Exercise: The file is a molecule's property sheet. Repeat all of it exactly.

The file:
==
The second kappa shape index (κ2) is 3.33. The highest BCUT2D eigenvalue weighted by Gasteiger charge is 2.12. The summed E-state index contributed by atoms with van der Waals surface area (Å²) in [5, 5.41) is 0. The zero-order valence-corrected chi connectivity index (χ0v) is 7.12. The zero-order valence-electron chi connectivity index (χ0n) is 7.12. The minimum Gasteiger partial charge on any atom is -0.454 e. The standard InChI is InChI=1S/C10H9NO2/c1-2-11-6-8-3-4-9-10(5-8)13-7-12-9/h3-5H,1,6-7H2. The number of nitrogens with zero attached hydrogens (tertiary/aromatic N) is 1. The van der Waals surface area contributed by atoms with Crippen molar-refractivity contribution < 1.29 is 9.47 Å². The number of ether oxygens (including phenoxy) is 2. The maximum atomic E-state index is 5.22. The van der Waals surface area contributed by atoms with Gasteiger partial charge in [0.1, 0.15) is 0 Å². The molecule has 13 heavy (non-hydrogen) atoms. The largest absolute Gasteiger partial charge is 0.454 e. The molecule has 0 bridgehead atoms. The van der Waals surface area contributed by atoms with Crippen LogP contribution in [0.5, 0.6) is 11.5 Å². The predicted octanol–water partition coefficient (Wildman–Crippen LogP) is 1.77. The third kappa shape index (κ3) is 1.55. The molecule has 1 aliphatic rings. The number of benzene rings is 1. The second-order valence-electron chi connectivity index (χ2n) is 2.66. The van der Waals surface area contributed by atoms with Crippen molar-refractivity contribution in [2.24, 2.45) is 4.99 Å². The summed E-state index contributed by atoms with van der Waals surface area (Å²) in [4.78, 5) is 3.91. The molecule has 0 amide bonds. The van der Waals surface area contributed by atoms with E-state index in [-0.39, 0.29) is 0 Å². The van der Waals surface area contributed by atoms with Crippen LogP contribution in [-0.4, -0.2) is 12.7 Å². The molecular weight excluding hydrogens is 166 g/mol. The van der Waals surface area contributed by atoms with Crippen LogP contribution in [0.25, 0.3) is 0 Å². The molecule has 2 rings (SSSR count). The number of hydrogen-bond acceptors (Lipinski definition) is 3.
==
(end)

The second kappa shape index (κ2) is 3.33. The highest BCUT2D eigenvalue weighted by Gasteiger charge is 2.12. The summed E-state index contributed by atoms with van der Waals surface area (Å²) in [5, 5.41) is 0. The zero-order valence-corrected chi connectivity index (χ0v) is 7.12. The zero-order valence-electron chi connectivity index (χ0n) is 7.12. The minimum Gasteiger partial charge on any atom is -0.454 e. The standard InChI is InChI=1S/C10H9NO2/c1-2-11-6-8-3-4-9-10(5-8)13-7-12-9/h3-5H,1,6-7H2. The number of nitrogens with zero attached hydrogens (tertiary/aromatic N) is 1. The van der Waals surface area contributed by atoms with Crippen molar-refractivity contribution < 1.29 is 9.47 Å². The number of ether oxygens (including phenoxy) is 2. The maximum atomic E-state index is 5.22. The van der Waals surface area contributed by atoms with Gasteiger partial charge in [0.1, 0.15) is 0 Å². The molecule has 13 heavy (non-hydrogen) atoms. The largest absolute Gasteiger partial charge is 0.454 e. The molecule has 0 bridgehead atoms. The van der Waals surface area contributed by atoms with Crippen LogP contribution in [0.5, 0.6) is 11.5 Å². The predicted octanol–water partition coefficient (Wildman–Crippen LogP) is 1.77. The third kappa shape index (κ3) is 1.55. The molecule has 1 aliphatic rings. The number of benzene rings is 1. The second-order valence-electron chi connectivity index (χ2n) is 2.66. The van der Waals surface area contributed by atoms with Crippen molar-refractivity contribution in [2.24, 2.45) is 4.99 Å². The summed E-state index contributed by atoms with van der Waals surface area (Å²) in [4.78, 5) is 3.91. The molecule has 0 amide bonds. The van der Waals surface area contributed by atoms with E-state index in [-0.39, 0.29) is 0 Å². The van der Waals surface area contributed by atoms with Crippen LogP contribution in [-0.4, -0.2) is 12.7 Å². The molecular weight excluding hydrogens is 166 g/mol. The van der Waals surface area contributed by atoms with Crippen LogP contribution in [0.25, 0.3) is 0 Å². The molecule has 2 rings (SSSR count). The number of hydrogen-bond acceptors (Lipinski definition) is 3.